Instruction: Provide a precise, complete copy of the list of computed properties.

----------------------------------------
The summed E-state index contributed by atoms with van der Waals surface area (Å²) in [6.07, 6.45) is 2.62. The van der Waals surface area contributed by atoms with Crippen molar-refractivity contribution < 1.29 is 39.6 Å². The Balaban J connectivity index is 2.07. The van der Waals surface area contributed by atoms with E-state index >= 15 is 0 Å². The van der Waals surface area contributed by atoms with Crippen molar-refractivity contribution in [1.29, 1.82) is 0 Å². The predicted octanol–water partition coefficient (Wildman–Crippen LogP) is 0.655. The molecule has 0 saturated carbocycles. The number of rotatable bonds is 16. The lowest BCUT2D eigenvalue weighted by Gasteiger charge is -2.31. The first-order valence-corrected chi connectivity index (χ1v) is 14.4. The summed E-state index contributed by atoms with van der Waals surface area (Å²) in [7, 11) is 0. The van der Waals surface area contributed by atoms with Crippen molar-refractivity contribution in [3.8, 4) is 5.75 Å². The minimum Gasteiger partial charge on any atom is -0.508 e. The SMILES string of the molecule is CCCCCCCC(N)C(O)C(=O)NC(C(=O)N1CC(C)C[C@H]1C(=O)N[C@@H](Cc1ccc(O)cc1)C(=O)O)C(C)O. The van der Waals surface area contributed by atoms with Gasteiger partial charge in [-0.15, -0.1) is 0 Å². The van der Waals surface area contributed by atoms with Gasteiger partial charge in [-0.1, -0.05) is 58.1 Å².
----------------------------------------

The summed E-state index contributed by atoms with van der Waals surface area (Å²) in [6.07, 6.45) is 2.62. The van der Waals surface area contributed by atoms with Crippen molar-refractivity contribution < 1.29 is 39.6 Å². The Balaban J connectivity index is 2.07. The van der Waals surface area contributed by atoms with E-state index >= 15 is 0 Å². The van der Waals surface area contributed by atoms with Crippen molar-refractivity contribution in [1.29, 1.82) is 0 Å². The predicted octanol–water partition coefficient (Wildman–Crippen LogP) is 0.655. The molecule has 0 saturated carbocycles. The number of rotatable bonds is 16. The lowest BCUT2D eigenvalue weighted by Gasteiger charge is -2.31. The first-order valence-corrected chi connectivity index (χ1v) is 14.4. The summed E-state index contributed by atoms with van der Waals surface area (Å²) in [7, 11) is 0. The van der Waals surface area contributed by atoms with Crippen molar-refractivity contribution in [3.8, 4) is 5.75 Å². The minimum Gasteiger partial charge on any atom is -0.508 e. The SMILES string of the molecule is CCCCCCCC(N)C(O)C(=O)NC(C(=O)N1CC(C)C[C@H]1C(=O)N[C@@H](Cc1ccc(O)cc1)C(=O)O)C(C)O. The van der Waals surface area contributed by atoms with Gasteiger partial charge in [-0.15, -0.1) is 0 Å². The van der Waals surface area contributed by atoms with Gasteiger partial charge in [-0.1, -0.05) is 58.1 Å².